Speaker Kurt Daudt, R-Crown, has called for new spending on such priorities as roads and bridges and long term care of the elderly, which would involve a mix of tax cuts and spending. Daudt has indicated that he may propose cuts to some areas of the budget to pay for new spending.
Davids said his favorite tax cuts include relief for veterans and Social Security recipients, a cut in the commercial and industrial property tax and a reduction of the estate levy. That’s just a start, however. Minnesotans have overpaid, and there will be more “Davids dollars,” he said with a grin.
“I’ve got all sorts of friends right now,” Davids said about the interest groups looking for a break. “You wouldn’t believe the number of friends I have.
“When I come out with a tax bill, I’ll have fewer friends,” he added.
Republicans also favor a proposal advocated by the Minnesota Chamber of Commerce that would exempt business income from the new fourth tier of the income tax directed at the wealthy. That change alone would cost the state treasury $355 million during the first two years, according to the Department of Revenue. The Senate version of the bill includes three DFL co-authors.
In calling for business tax cuts, Republicans and their allies point to a Tax Foundation survey that ranks Minnesota 47th for best business tax climate.
“This is a great opportunity to use those surplus dollars to improve Minnesota’s business climate,” said Beth Kadoun, director of tax and fiscal policy at the Minnesota Chamber, whose political arm Pro Jobs Majority helped Republicans win control of the state House.
Democrats are already voicing opposition.
“They care more about rich dead people than at-risk kids,” said Rep. Ryan Winkler, DFL-Golden Valley, referring to the estate tax cuts, though those bills include some authors from his party.
Different kind of spending
Though less salty, the lead DFL member of the House Taxes Committee, Rep. Ann Lenczewski of Bloomington, also is critical of the GOP approach.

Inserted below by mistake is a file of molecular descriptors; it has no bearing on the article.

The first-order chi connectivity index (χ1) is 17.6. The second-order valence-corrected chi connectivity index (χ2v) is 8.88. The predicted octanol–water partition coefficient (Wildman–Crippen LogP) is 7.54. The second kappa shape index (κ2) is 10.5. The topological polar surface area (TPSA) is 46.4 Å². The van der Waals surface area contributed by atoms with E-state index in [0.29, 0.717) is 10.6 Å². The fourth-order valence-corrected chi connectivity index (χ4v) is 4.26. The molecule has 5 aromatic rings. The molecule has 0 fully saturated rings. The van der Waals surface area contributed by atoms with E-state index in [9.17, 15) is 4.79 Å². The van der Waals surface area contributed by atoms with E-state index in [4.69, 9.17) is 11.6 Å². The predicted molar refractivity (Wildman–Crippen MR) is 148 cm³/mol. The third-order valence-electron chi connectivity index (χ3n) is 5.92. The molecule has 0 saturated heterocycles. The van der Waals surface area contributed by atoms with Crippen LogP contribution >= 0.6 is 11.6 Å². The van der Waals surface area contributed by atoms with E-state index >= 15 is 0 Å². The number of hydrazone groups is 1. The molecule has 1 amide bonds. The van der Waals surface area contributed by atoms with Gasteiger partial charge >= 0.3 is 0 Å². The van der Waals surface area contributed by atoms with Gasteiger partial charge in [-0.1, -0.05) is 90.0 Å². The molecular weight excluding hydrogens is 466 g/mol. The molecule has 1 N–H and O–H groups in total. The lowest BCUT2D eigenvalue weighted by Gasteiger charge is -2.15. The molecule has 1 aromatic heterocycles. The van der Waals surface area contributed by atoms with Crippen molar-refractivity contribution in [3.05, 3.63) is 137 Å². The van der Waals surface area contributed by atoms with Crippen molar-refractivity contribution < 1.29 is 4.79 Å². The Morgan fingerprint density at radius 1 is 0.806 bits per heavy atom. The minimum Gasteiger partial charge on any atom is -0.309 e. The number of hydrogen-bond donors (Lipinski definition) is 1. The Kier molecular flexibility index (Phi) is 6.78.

She said tax cuts should be viewed the same as spending because they cost money: If one person pays fewer taxes, everyone else either pays more or receives fewer government services for the same price.
“To provide a tax preference, a loophole, a carve-out, is a tax increase to all other Minnesotans,” said Lenczewski, who chaired the taxes committee when DFLers controlled the House. “These are subsidies from one group of taxpayers to another.”
Among the proposals in the mix: breaks on resort construction materials, some telecommunications equipment and education materials. Vendors could keep a portion of the state sales tax to defray the cost of collecting it. The list goes on and will likely grow.
Democrats point to a recent report from the Department of Revenue outlining who pays Minnesota taxes, which showed that for 90 percent of residents, taxes as percentage of income will decline slightly from 2012 to 2017. Meanwhile, taxes for the richest 10 percent will rise slightly but remain lower than any other group as a percentage of their incomes.
Democrats say many of the Republican proposals would reverse this trend toward tax progressivity to shower money on a small group of wealthy taxpayers. Just 800 families per year pay estate taxes, for example, Lenczewski said.